Fish Lake/Southern Yukon Highway
Southern Yukon is dotted with beautiful lakes and mountains, all of which are more accessible than other wilder, parts of Yukon. Yukon Highway weaves its way around this area and provides majestic views and short hikes right from the road. The section of highway just outside Whitehorse, and around Fish Lake in particular, accesses a stunning sample of the taiga wilderness that is Yukon (pictures two and four).
Further east and running near the Mackenzie Mountains in central Yukon is the short but deep Lapie River Canyon of pristine teal water (picture five). As the river cuts further into the canyon, the walls begin to grow in height. There are a number of interesting overlooks to view the river below, including this one with small pine trees growing on the banks.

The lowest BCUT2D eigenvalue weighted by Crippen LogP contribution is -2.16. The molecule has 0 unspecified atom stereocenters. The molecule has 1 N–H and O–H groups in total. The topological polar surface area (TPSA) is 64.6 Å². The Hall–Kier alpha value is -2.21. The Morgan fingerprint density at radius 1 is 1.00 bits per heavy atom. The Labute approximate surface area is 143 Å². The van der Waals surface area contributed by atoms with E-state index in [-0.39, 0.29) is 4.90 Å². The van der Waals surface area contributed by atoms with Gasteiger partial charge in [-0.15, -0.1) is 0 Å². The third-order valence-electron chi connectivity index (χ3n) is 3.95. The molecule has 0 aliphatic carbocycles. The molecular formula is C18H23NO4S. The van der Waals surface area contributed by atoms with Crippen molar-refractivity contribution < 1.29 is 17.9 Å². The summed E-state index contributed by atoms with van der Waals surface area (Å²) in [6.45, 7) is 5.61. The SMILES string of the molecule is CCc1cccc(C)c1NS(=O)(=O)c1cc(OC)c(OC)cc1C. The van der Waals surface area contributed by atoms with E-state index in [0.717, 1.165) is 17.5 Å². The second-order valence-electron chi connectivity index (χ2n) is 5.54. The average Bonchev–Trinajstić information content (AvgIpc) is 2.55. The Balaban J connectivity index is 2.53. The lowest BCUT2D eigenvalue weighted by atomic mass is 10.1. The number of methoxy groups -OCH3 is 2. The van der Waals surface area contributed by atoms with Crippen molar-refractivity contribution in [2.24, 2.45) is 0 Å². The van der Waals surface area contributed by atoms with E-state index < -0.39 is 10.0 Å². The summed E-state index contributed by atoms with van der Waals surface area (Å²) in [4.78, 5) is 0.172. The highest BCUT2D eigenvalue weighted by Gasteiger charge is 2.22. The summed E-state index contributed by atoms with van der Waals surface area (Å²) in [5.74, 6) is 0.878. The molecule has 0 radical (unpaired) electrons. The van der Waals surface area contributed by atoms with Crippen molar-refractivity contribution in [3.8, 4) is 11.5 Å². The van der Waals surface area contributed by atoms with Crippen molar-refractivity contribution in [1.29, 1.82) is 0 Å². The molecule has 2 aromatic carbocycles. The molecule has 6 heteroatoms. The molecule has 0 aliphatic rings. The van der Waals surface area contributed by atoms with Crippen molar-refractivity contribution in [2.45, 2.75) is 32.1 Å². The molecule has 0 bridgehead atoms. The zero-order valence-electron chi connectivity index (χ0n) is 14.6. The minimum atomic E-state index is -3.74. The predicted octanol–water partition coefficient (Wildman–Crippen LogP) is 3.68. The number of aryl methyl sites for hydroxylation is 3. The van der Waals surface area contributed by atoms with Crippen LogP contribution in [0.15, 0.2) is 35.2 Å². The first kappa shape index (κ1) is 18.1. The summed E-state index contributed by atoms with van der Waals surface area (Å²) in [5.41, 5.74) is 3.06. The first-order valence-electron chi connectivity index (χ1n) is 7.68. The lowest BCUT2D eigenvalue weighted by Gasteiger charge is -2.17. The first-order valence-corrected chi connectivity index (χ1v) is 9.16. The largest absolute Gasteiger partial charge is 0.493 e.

Dawson and Western Yukon
The road crossing between central Yukon and Alaska is appropriately named the “Top of the World Highway” and traverses high elevated mountain passes, as its name suggests. From is vantage point it is absolutely incredible to see the rolling hills, blanketed in colorful fall flora, in front of distant snow-covered peaks. Western Yukon is also home to the mighty Yukon River that enters from Alaska and ends near the border with British Columbia.
Kluane National Park and Reserve
Kluane – home to Canada’s largest mountains – is a land of extremes. This southwest Yukon park contains Canada’s highest peak (the 5,959-meter Mount Logan), its largest ice field, and North America’s most genetically diverse grizzly population. Outside its frozen interior, the park is forest and tundra where the climate is colder and drier than in the western and southern parts of the park.
The park’s interior is generally accessible only via flightseeing tours or on serious mountaineering/ski touring expeditions. The first picture showcases the beauty of the park during peak fall season. The row of mountains in the distance are essentially holding back the sheet of ice that continues far into Alaska.